So, if the Oilers were granted a casino licence, their share of the net gaming revenues would be 50% of table games and 15% of slots. The real money is in slots, but the 15% of slots in today’s gaming market would hardly pay for a new casino much less contribute significantly to the arena as the operators’ 15% split goes toward amortization and interest on capital and against operating costs.

    If our billionaire owner was also an eligible charity, he could receive 30% of the split on slots, and if he were the Chief of an Indian Band, the split on slots would be more lucrative, approx 45%, or if was the Horseman at Northlands. But he is not.

    Bottom line: The Alberta gaming market and GOA policy on gaming precludes Katz making much money from operating a casino, if he was granted a licence, which appears to be dubious. Getting a casino licence is a red herring in the negotiations. I would be really surprised if the Katz Group wasn’t aware of these facts. When was the last traditional casino built in Alberta?

    Speaking of Pennsylvania, its population is approx. 13 million to Alberta’s 3.6 million, appears to have less casinos than Alberta and is obviously more generous than the GOA.

  • DSF

    “If the public uses it, it is by definition “a public good”

    You can’t possibly believe this is true. In any case, the term public good has a very specific meaning and it isn’t what you think it is.

    An arena might be what economists call a “club good.” It has the appearance of a public good because one persons use of it does not use it up for other people. However, because the use of the good is excludable (in this case by market pricing of access to the arena), it is not in fact a public good. Public schools, by contrast, are in fact public goods (that is their use does not diminish the stock and individuals cannot be excluded from using the good).

    The problem with government subsidizing of club goods is that the enjoyment of the good is, by definition, not the public the government represents. Which is why nobody thinks the city should be building other forms of private entertainment. This is why the city is selling the project in terms of downtown revitalization which is, in fact, a public good. The problem here is that no one actually thinks that the arena will cause downtown revitalization, certainly not efficiently. It’s a proxy argument, not the actual argument.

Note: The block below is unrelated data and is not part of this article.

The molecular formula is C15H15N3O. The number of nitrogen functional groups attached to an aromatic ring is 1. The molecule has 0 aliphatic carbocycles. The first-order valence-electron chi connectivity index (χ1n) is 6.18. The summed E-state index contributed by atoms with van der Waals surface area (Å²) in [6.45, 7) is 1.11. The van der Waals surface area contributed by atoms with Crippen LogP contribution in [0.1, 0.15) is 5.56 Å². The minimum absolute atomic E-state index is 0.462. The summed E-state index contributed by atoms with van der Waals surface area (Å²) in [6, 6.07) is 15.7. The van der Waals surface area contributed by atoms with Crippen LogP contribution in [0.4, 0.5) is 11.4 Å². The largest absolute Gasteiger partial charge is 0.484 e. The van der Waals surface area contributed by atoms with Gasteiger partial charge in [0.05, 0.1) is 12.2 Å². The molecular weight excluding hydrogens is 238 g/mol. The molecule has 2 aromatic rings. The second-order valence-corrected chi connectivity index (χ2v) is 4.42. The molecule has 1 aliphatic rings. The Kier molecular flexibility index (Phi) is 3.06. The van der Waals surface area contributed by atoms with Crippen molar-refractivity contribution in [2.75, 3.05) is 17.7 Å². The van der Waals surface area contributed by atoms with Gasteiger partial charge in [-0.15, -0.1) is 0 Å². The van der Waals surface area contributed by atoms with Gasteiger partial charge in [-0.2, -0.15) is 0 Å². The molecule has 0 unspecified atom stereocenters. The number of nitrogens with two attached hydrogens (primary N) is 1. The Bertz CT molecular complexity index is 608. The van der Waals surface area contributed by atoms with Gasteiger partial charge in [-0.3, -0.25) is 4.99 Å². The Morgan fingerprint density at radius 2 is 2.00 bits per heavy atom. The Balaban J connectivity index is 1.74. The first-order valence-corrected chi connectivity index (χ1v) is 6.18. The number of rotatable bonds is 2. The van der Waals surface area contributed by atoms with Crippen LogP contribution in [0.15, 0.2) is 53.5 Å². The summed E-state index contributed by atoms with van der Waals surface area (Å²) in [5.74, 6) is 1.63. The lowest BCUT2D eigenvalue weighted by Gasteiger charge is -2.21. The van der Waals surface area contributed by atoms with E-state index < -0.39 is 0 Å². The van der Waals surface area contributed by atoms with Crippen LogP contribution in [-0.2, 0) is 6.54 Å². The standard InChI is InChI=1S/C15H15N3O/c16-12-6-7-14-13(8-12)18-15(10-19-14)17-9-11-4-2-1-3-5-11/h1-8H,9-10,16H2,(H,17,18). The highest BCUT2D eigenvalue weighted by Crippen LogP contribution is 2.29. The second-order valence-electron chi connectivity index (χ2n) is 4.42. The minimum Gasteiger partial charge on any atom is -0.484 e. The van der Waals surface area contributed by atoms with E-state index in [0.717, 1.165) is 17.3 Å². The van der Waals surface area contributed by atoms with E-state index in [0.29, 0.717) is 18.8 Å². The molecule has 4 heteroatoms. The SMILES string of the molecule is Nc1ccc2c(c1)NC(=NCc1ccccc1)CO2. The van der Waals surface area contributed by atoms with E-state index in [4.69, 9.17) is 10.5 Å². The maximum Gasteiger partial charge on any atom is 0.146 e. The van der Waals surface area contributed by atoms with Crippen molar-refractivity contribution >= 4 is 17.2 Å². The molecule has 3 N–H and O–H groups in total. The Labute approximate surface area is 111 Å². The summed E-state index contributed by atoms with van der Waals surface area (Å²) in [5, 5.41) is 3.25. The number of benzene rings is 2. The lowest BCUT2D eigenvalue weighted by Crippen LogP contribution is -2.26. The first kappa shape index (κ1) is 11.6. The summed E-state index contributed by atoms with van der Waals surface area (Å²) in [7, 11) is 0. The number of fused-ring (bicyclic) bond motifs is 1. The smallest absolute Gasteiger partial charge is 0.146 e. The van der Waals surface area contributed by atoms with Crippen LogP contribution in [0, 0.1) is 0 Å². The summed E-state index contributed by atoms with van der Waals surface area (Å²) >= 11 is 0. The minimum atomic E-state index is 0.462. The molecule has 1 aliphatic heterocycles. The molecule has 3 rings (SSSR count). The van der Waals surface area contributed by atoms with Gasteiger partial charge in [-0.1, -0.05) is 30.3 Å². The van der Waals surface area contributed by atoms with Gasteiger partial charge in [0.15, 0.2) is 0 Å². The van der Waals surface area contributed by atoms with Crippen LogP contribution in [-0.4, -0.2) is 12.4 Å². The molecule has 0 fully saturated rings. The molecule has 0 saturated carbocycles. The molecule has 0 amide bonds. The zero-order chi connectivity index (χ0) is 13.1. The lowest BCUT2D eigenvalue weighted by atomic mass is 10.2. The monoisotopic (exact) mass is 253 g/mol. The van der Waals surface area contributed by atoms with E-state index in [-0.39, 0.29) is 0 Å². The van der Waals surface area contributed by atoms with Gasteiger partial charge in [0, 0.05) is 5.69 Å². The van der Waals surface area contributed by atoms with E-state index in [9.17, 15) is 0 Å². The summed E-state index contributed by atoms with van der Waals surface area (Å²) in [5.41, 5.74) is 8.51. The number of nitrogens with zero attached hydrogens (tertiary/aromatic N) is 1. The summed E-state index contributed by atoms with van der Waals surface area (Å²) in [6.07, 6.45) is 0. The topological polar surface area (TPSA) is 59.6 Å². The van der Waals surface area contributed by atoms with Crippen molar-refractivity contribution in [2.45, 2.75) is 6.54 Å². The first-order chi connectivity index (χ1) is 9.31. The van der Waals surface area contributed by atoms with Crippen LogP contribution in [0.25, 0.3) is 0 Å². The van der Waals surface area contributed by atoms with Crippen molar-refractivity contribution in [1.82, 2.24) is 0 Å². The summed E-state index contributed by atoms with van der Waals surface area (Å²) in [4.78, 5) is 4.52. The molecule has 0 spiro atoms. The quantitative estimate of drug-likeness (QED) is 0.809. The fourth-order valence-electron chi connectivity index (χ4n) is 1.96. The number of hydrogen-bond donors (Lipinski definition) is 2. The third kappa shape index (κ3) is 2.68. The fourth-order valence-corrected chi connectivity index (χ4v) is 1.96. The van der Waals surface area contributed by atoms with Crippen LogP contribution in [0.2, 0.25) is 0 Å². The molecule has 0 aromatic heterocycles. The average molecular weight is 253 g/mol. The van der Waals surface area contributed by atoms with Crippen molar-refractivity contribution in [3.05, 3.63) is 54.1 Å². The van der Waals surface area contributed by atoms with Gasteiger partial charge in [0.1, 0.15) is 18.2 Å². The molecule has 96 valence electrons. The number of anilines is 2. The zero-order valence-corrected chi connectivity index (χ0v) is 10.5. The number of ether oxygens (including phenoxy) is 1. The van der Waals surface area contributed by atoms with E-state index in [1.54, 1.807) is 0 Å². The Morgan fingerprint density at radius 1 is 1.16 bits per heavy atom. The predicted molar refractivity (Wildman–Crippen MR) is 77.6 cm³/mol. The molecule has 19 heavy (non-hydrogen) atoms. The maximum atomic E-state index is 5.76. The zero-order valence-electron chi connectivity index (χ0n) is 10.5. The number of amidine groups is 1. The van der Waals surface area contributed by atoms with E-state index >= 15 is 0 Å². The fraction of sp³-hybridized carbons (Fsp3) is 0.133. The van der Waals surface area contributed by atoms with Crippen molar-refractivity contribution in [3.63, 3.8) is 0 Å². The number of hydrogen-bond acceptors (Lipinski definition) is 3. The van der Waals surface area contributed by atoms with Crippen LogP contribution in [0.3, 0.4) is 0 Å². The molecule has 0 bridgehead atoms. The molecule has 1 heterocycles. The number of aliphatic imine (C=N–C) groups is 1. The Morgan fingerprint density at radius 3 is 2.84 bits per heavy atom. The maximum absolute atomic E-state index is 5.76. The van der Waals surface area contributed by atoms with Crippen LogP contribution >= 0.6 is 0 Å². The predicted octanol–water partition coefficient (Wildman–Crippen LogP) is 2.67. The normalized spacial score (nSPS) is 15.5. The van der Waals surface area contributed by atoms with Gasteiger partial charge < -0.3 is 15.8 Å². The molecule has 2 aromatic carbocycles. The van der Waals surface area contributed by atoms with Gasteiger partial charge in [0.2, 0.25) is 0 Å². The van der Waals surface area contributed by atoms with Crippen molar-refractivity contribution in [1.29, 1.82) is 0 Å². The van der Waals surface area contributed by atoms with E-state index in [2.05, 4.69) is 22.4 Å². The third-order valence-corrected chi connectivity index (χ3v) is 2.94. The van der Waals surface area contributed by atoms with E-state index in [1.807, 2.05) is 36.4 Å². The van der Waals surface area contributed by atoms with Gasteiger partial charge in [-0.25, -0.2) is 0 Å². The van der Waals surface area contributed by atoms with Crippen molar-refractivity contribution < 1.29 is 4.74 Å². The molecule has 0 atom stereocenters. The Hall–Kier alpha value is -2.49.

Look, I know you like to stir it up, but if you’re going to express yourself in words it is your responsibility to understand what those words mean.

    An arena is not a public park. It isn’t a public good. That’s just the facts.

    You don’t get to define words anyway you please just because it suits your argument. That’s not just small-minded, it is petty and ignorant.

  • DSF

    Honestly, spend some time googling articles on publicly funded stadiums and arenas. You will find the information depressingly familiar to our sorry state.

    Some choice clips:

    “Public subsidies pad the bottom lines of team owners and boost player salaries while offering no real economic benefit to the cities involved. … They provide another example of government action whereby the few and the influential benefit at the cost of the many.”
    – economist Raymond Keating

    But you think the arena is necessary to make the Oilers stay. You’ve heard words about an ironclad 35 year lease. Didn’t Edmonton already build a stadium for the Trappers and didn’t they leave. Why is that?

    Keating again:

    “Another major downside to government-built and -owned ballparks is that clubs are transformed from owners to renters. It is always easier for a renter to move to get a better deal. So, government officials who advocate taxpayer-funded sports facilities to attract or keep a team virtually ensure that teams will continue issuing threats and moving.”

    Do some research. It’s impossible to find anyone other than team owners and under pressure team executives who think these things are good ideas.

  • Deep Oil

    Current Casino Revenue at Baccarat benefits local charities, there is a baseline of revenue for past years. WAM optioned the land to Rexall Sports with the clause that Gateway Casino’s (Baccarat Parent Company) hold and maintain the license via the GOA, on the property from a management perspective. As stated earlier by DON DON, there is not enough new revenue, from an incremental perspective to make a difference. Ironically, the Oilers held the option and forgot to renew it, and it was picked up by WAM, creating a shotgun arrangment with Rexall.

    I am confused and perplexed over the issue of the agreement between the city and Rexall Sports, since the funding model is still short $100million dollars.

    Brownlee adamantly called Katz a billionaire with a B, on hour 3 wednesday after the spec report. I don’t recall anyone from the Rexall Camp disclosing of DK finances to make this an accurate statement. If you believe Forbes, I have a Levitt report to sell you.

    If you have 2.5 billion in assets and 2.4billion in debt, that makes you a multi millionaire, taking advantage of public perception in the past. I am waiting to see if Shoppers or CVS picks up Rexall – Med Shoppe via a Wallstreet Garage Sale. Funny how public perception has changed.

    I am concerned that if the city loans Katz his $100million for the rink, there is no actual equity protection for the taxpayer. With a loan on the team, a loan on the owners house, there is not much THERE-THERE with this cat, I would consider in my opinion Katz more George Gillette or Nashville Boots, than Buffalo Owner Pegula.